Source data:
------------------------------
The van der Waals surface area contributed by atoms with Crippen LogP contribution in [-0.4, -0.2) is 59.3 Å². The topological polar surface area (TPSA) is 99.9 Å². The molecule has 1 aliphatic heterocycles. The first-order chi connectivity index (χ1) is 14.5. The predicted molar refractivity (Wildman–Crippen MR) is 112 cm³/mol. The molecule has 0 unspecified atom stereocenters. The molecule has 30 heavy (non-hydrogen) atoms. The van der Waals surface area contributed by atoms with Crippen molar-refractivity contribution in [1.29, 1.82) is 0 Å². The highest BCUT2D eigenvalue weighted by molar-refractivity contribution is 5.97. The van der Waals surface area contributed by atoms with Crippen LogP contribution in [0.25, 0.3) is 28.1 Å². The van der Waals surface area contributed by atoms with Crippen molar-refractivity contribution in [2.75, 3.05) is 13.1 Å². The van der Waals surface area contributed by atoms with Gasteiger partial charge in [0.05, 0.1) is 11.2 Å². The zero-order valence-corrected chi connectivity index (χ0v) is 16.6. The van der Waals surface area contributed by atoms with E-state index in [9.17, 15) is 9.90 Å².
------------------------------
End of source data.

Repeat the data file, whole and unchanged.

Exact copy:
The van der Waals surface area contributed by atoms with Crippen LogP contribution in [-0.4, -0.2) is 59.3 Å². The topological polar surface area (TPSA) is 99.9 Å². The molecule has 1 aliphatic heterocycles. The first-order chi connectivity index (χ1) is 14.5. The predicted molar refractivity (Wildman–Crippen MR) is 112 cm³/mol. The molecule has 0 unspecified atom stereocenters. The molecule has 30 heavy (non-hydrogen) atoms. The van der Waals surface area contributed by atoms with Crippen molar-refractivity contribution in [1.29, 1.82) is 0 Å². The highest BCUT2D eigenvalue weighted by molar-refractivity contribution is 5.97. The van der Waals surface area contributed by atoms with Crippen LogP contribution in [0.25, 0.3) is 28.1 Å². The van der Waals surface area contributed by atoms with Crippen molar-refractivity contribution in [2.75, 3.05) is 13.1 Å². The van der Waals surface area contributed by atoms with Gasteiger partial charge in [0.05, 0.1) is 11.2 Å². The zero-order valence-corrected chi connectivity index (χ0v) is 16.6. The van der Waals surface area contributed by atoms with E-state index in [9.17, 15) is 9.90 Å².